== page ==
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U.S. judge says China's ZTE violated probation; extends monitor's term - Hong Kong Freezes Chairman Assets, Alleges $1.3 Billion Con - Number of Queensland officials seeking whistleblower protection at record levels - And More
10/4/2018 8:17:00 AM

 

 

U.S. judge says China's ZTE violated probation; extends monitor's term

On Oct. 3, Reuters reported, “A U.S. judge on Wednesday issued an order finding that China’s ZTE Corp violated probation imposed in March 2017 when the company pleaded guilty for conspiring to evade U.S. sanctions by illegally shipping U.S. goods and technology to Iran. In his order, U.S. District Judge Ed Kinkeade in Dallas extended until 2022 the term of a monitor he appointed to assess ZTE’s compliance with U.S. export control laws. The monitorship originally was scheduled to end in 2020.”

 

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Hong Kong Freezes Chairman Assets, Alleges $1.3 Billion Con

On Oct. 2, Bloomberg reported, “Hong Kong’s securities regulator froze the assets of an unnamed chairman of a public company on suspicion of fraud totaling $1.3 billion. The person may have conducted two suspicious transactions to make significant profits, the Securities and Futures Commission said in a statement dated Sept. 17 but published to the city’s official Gazette on Friday. It did not name the company or person it suspects of being involved in the alleged fraudulent transactions.”

 

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Number of Queensland officials seeking whistleblower protection at record levels

On Oct. 2, The Guardian reported, “A record number of public officials sought whistleblower protection for reporting corrupt conduct in Queensland last financial year, but concerns remain about the extent to which state’s corruption watchdog is able to investigate and prosecute many of those cases. The Queensland ombudsman has responsibility for oversight of public interest disclosures – a formal process designed to protect whistleblowers. In 2017-18, public officials made 591 disclosures about corrupt conduct, representing about three-quarters of the total claims made by whistleblowers. For the same period, the ombudsman reported that 70% of all whistleblower disclosures were substantiated or partially substantiated.”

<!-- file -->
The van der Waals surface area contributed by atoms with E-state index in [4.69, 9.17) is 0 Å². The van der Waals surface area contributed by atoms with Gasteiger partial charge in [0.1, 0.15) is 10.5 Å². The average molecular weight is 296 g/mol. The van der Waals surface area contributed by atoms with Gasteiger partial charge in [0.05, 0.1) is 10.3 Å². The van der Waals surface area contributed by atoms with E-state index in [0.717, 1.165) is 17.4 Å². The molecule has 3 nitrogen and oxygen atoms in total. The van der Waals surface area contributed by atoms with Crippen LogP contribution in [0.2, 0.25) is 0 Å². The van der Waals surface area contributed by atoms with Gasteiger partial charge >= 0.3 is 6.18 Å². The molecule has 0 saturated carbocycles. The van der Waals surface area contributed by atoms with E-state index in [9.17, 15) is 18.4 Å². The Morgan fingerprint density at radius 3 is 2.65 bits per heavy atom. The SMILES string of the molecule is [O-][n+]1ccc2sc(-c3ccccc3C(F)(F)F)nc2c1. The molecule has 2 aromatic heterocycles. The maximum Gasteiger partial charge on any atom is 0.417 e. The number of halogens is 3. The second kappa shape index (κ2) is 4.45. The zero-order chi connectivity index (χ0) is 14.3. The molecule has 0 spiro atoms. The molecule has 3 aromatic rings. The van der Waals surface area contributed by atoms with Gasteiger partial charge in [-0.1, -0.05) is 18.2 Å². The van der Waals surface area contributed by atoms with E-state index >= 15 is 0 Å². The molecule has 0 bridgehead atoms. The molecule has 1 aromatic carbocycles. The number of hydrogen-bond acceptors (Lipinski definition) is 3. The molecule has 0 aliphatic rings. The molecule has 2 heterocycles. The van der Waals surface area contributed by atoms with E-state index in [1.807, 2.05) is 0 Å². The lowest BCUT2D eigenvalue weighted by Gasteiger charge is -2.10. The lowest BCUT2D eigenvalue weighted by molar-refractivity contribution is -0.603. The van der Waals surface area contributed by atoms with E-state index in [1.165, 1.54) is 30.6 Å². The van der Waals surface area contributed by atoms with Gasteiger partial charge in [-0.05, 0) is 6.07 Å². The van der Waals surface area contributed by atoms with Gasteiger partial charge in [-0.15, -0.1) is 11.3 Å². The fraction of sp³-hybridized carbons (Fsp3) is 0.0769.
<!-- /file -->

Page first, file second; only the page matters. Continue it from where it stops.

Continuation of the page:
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Feds Settle Huge Whistleblower Suit Over Medicare Advantage Fraud

On Oct. 2, HealthLeaders Media reported, “One of the nation's largest dialysis providers will pay $270 million to settle a whistleblower's allegation that it helped Medicare Advantage insurance plans cheat the government for several years. The settlement by HealthCare Partners Holdings LLC, part of giant dialysis company DaVita Inc., is believed to be the largest to date involving allegations that some Medicare Advantage plans exaggerate how sick their patients are to inflate government payments. DaVita, which is headquartered in El Segundo, Calif., did not admit fault.”

 

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Register for the Compliance & Ethics Institute | Oct 21-24 in Las Vegas | Learn More >Register for the Compliance & Ethics Institute | Oct 21-24 in Las Vegas | Learn More >

 

'Good chance' Danske whistleblower will testify in European Parliament: lawyer

On Oct. 2, Reuters reported, “The whistleblower who helped reveal suspected money laundering at Danske Bank will consider an invitation from an EU parliament committee, his lawyer said on Tuesday, adding there is a ‘good chance’ he will attend a hearing next month. The European Parliament said on Tuesday it would invite the whistleblower to testify on Nov. 21 before its special committee on financial crimes, tax evasion and tax avoidance. Last week, Danish newspaper Berlingske named the whistleblower as Howard Wilkinson, a former head of Danske Bank’s trading business in the Baltics.”